The EHX also is a great pedal, and these two together sounded like my foot was actually working a screaming Wah pedal,
with high-grade volume and filter envelopes perfectly encasing the sound.
I am a Pigtronix believer now. One cannot do better.
Can't Live Without It
Hello Tone Fanatics
This pedal is the cornerstone of my board for the last 2 years.
First and foremost, the compression feature is fantastic. I have it compared to several other notable compressors on the market and in my opinion this gives you the most sustain with the least amount of noise. I always keep the compressor on. I like to keep the volume at 12 o'clock and adjust the treble, sustain, and compression levels depending on the guitar/pick-ups I'm using at the time. I place it at the very beginning of my signal chain (even before wah and fuzz) and it makes every other pedal perform better.
The swell feature can create synth and pedal-steel type effects as advertised, but I have found it can act like a noise suppressor/gate. As many guitar players who are not used to compression have a hard time dealing with the extra noise/feedback that compressors can often create. If you turn the swell all the way down to its fastest setting and turn the hold volume anywhere from 9-12 you get a subtle "gate" effect that lets you stay clean while having unlimited sustain. This really lets you crank up the compression sustain and play notes that last for days without any unwanted noise.
I use the Fade function mainly as a synth tremolo effect. getting your speed right can take some time. so using an expression pedal to change the speed on the fly is a good option here. This will not replace the need for a classic tremolo if that's what your into, but by playing with the hold volume you can get it to sound more natural.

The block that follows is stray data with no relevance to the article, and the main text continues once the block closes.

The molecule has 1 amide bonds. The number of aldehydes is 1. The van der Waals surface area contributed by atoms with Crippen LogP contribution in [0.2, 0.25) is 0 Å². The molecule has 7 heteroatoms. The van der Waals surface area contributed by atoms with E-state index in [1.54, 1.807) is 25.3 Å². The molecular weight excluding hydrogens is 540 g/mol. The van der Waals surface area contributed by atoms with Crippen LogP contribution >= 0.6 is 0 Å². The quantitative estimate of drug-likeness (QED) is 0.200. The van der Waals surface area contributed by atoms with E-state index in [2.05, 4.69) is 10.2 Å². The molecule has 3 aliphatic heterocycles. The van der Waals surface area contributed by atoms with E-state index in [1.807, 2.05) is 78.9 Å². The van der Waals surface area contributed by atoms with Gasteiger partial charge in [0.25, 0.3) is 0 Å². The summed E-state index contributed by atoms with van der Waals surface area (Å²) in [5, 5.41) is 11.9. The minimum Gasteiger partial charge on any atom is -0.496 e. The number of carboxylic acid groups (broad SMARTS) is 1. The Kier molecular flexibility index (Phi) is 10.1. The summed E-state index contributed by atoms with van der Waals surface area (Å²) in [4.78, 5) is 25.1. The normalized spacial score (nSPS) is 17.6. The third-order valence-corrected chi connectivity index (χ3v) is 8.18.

As for the grit function, I can take or leave it. If there was a separate foot-switch to engage it, then I would be more apt to use it, but I don't want to be playing with my knobs too much while gigging. (Anyone who has a pedal of this caliber probably has better overdrive options on their board.
If you plug your expression pedal into the CV voltage, then your expression pedal acts just like a volume pedal. That's a lot of fun, but you do lose some functionality of the swell and fade functions when doing this.
The only reason I didn't give it a full 5 stars is that it requires 18V, and the light on my engage switch can some times be finicky.
The Combination of features is so well thought out. I love this pedal.
This Pedal Really IS the King
There's a bit of a learning curve on this pedal because of all the awesome features it contains, but it is worth your money if you love great tone. I love everything about this pedal (except the Grit dial, which is awful). Seriously. Do your homework, then come back and buy this pedal!
To correct an earlier reviewer in order to avoid misinformation, the Philosopher King does in fact have an attack control. Adjust your attack with the Swell knob.